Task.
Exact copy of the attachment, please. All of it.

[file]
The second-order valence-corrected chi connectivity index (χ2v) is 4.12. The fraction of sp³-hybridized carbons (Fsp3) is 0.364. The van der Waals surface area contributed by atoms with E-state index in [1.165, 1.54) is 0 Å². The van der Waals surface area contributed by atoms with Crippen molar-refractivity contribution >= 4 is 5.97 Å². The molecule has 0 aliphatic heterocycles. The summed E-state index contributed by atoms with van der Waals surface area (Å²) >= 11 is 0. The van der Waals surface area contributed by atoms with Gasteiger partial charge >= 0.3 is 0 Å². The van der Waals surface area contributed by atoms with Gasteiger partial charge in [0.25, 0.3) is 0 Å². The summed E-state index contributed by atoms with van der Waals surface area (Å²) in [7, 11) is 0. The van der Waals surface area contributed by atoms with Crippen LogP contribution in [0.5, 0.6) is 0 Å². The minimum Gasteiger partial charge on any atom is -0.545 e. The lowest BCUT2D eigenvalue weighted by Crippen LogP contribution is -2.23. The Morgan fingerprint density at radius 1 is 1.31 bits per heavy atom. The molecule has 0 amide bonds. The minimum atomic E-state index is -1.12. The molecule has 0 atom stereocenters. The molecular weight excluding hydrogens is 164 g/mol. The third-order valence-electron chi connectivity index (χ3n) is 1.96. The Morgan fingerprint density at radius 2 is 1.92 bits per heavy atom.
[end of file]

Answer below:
The second-order valence-corrected chi connectivity index (χ2v) is 4.12. The fraction of sp³-hybridized carbons (Fsp3) is 0.364. The van der Waals surface area contributed by atoms with E-state index in [1.165, 1.54) is 0 Å². The van der Waals surface area contributed by atoms with Crippen molar-refractivity contribution >= 4 is 5.97 Å². The molecule has 0 aliphatic heterocycles. The summed E-state index contributed by atoms with van der Waals surface area (Å²) >= 11 is 0. The van der Waals surface area contributed by atoms with Gasteiger partial charge >= 0.3 is 0 Å². The van der Waals surface area contributed by atoms with Gasteiger partial charge in [0.25, 0.3) is 0 Å². The summed E-state index contributed by atoms with van der Waals surface area (Å²) in [7, 11) is 0. The van der Waals surface area contributed by atoms with Crippen LogP contribution in [0.5, 0.6) is 0 Å². The minimum Gasteiger partial charge on any atom is -0.545 e. The lowest BCUT2D eigenvalue weighted by Crippen LogP contribution is -2.23. The Morgan fingerprint density at radius 1 is 1.31 bits per heavy atom. The molecule has 0 amide bonds. The minimum atomic E-state index is -1.12. The molecule has 0 atom stereocenters. The molecular weight excluding hydrogens is 164 g/mol. The third-order valence-electron chi connectivity index (χ3n) is 1.96. The Morgan fingerprint density at radius 2 is 1.92 bits per heavy atom.